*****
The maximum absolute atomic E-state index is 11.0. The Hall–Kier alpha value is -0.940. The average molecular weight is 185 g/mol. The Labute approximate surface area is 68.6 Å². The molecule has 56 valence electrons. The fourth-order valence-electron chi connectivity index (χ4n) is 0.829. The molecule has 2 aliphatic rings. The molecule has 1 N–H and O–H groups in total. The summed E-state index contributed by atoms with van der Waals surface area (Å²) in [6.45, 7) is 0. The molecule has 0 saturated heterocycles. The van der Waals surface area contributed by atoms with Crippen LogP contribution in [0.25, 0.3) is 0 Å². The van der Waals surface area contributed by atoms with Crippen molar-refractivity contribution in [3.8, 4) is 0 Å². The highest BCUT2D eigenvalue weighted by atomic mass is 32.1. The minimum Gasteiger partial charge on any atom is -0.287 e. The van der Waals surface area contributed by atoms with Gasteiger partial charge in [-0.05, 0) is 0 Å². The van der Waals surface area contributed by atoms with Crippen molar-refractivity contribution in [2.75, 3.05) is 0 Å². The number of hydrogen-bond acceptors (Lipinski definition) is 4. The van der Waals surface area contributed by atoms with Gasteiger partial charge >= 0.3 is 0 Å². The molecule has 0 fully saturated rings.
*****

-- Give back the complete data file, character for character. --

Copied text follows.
The maximum absolute atomic E-state index is 11.0. The Hall–Kier alpha value is -0.940. The average molecular weight is 185 g/mol. The Labute approximate surface area is 68.6 Å². The molecule has 56 valence electrons. The fourth-order valence-electron chi connectivity index (χ4n) is 0.829. The molecule has 2 aliphatic rings. The molecule has 1 N–H and O–H groups in total. The summed E-state index contributed by atoms with van der Waals surface area (Å²) in [6.45, 7) is 0. The molecule has 0 saturated heterocycles. The van der Waals surface area contributed by atoms with Crippen LogP contribution in [0.25, 0.3) is 0 Å². The van der Waals surface area contributed by atoms with Crippen molar-refractivity contribution in [3.8, 4) is 0 Å². The highest BCUT2D eigenvalue weighted by atomic mass is 32.1. The minimum Gasteiger partial charge on any atom is -0.287 e. The van der Waals surface area contributed by atoms with Gasteiger partial charge in [-0.05, 0) is 0 Å². The van der Waals surface area contributed by atoms with Crippen molar-refractivity contribution in [2.75, 3.05) is 0 Å². The number of hydrogen-bond acceptors (Lipinski definition) is 4. The van der Waals surface area contributed by atoms with Gasteiger partial charge >= 0.3 is 0 Å². The molecule has 0 fully saturated rings.